There’s also potential for a lax attitude towards adhering to the new standards. The new labels could be used to make tyres appear of a higher standard than they actually are. That would damage the push for product clarity which lies behind the introduction of tyre labelling. The knock-on result is that the benefits of the changes won’t reach the people they’re intended for – you, the consumer.

To prevent this, we think there needs to be clarity over what system will be put in place to monitor compliance. This will require a comprehensive regulatory system that covers all aspects of the industry supply chain, from production within the factory, to correctly displaying labels in garages. Oh, and there will also need to be an eye on online retailers to ensure the system doesn’t suffer the corner-cutting we’ve seen plague energy efficiency labels on electronics.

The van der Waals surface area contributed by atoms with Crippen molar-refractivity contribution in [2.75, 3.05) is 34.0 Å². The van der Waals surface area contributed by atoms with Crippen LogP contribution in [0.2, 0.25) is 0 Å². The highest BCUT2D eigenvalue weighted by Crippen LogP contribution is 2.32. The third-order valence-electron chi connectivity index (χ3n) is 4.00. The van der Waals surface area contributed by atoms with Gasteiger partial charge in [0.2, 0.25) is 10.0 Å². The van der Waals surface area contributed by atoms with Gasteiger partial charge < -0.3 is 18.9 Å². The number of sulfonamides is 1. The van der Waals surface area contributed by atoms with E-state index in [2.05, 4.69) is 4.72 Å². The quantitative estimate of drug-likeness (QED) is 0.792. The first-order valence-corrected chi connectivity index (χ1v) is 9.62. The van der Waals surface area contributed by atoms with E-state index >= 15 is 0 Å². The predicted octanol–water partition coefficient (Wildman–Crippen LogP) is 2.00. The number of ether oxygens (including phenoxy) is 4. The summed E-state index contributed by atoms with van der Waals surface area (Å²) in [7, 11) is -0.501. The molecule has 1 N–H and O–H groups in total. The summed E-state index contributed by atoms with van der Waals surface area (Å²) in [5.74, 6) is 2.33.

Only when we know how these areas will be regulated can we be sure that the new tyre labels will be successful.

Are you glad to see new tyre labels that rate grip and fuel efficiency? Do you want to see them properly enforced?

Which? Conversation provides guest spots to external contributors. This is from Andy Dingley, Communication Manager at tyre company Bridgestone. All opinions expressed here are Andy’s own, not necessarily those of Which?.


I welcome having this information but I am not sure how it is intended for customers to see the tyre labels. Like many people, I ring a couple of tyre fitters to check availability and prices of suitable tyres, so the only information I have readily available is that provided by Which?

The tyre performance needs to be available on a website and provided for inspection at garages and tyre fitters.

I try and avoid Bridgestone car tyres because of poor life, though I appreciate that this is not the only factor that is important. When I was a motorcyclist in the 70s, other brands of tyres would last upt to three times as long as the Bridgestone originals. I was even warned about this by a Honda salesman who sold me a new motorcycle.